GOODLUCK JONATHAN, Nigeria’s president, was visibly stunned when a former vice-president, Atiku Abubakar, and seven state governors recently walked out of a convention of the ruling People’s Democratic Party (PDP) in open rebellion against his leadership. The party has won every election since it took power after the end of military rule in 1998. But it is bitterly divided over whether Mr Jonathan (pictured above) should run for a second full term in 2015. As a result, there is a chance—most analysts are wary of putting it more firmly—that, whether or not Mr Jonathan stays at its head, the PDP’s mighty cash-laden machine may lose power. And that could turn Nigerian politics upside down.
Mr Abubakar and the rebel governors have broken away to declare a “new PDP”. “We have taken it upon ourselves to rescue the party from its dictatorial leadership,” says Kawu Baraje, the new outfit’s chairman, who has accused Mr Jonathan and the rump party’s chairman, Bamanga Tukur, of allowing “political repression, restrictions of freedom of association and arbitrary suspension of members”.
The breakaway faction has a distinctly northern flavour. Six of the seven rebel governors are from the north or the middle belt, exposing faultlines that have widened under Mr Jonathan, a southerner from the oil-rich Niger Delta. Only one rebel governor, Rotimi Amaechi, from Rivers state, is a southerner. Mr Amaechi, who is said to hanker after the vice-presidency in 2015, has been embroiled in an acrimonious row with Mr Jonathan and his wife.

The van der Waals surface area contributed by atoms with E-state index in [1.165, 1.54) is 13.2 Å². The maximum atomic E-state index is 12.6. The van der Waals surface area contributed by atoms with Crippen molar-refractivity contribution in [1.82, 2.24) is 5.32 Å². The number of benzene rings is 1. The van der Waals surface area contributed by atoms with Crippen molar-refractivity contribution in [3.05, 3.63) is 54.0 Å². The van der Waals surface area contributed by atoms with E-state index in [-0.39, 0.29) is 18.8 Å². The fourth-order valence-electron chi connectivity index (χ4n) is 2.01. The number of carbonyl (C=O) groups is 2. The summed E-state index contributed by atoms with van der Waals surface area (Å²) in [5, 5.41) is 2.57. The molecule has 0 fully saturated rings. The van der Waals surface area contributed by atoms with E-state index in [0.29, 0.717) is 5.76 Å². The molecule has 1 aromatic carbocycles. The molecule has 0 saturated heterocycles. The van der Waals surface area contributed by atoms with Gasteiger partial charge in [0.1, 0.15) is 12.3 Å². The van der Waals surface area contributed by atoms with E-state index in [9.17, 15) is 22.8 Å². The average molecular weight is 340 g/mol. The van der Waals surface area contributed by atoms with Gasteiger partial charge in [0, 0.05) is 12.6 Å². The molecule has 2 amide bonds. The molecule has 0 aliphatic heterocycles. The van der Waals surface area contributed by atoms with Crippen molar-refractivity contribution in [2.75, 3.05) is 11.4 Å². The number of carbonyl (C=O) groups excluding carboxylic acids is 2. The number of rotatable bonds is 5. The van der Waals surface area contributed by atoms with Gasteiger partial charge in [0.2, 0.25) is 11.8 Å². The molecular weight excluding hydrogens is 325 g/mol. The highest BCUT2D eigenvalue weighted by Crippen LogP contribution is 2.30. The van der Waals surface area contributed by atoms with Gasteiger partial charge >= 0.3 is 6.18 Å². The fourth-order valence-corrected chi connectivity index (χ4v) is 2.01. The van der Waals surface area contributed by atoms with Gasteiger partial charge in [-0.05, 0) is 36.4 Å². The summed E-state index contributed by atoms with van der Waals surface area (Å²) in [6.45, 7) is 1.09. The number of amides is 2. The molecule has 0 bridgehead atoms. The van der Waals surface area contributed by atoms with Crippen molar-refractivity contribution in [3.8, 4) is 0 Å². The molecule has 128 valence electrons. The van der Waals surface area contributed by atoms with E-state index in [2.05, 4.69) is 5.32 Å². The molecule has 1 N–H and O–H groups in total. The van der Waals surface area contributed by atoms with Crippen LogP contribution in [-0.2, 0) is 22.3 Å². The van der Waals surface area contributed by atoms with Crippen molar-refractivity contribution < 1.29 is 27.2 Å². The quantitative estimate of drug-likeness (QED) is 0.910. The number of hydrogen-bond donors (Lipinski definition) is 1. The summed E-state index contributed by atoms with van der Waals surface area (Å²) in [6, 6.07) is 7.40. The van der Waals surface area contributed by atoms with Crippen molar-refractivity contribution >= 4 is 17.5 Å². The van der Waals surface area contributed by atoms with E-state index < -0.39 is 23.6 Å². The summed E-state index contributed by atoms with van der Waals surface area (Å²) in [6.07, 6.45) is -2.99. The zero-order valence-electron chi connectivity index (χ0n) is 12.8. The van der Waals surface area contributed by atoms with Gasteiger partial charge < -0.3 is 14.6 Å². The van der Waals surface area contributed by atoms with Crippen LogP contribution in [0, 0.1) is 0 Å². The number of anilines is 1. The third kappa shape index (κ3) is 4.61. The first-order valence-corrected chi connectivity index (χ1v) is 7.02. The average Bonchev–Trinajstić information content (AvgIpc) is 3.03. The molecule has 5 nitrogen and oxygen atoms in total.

In May Mr Amaechi was voted in as chairman of the powerful Nigeria Governors’ Forum, beating the president’s favoured candidate, Jonah Jang of Plateau state—an embarrassing defeat for Mr Jonathan. The forum is divided, with 19 governors backing the rebel governor and the other 16 sticking with Mr Jang. “I am concerned for my safety,” says Mr Amaechi, who has apparently taken to driving alone, with non-government number plates.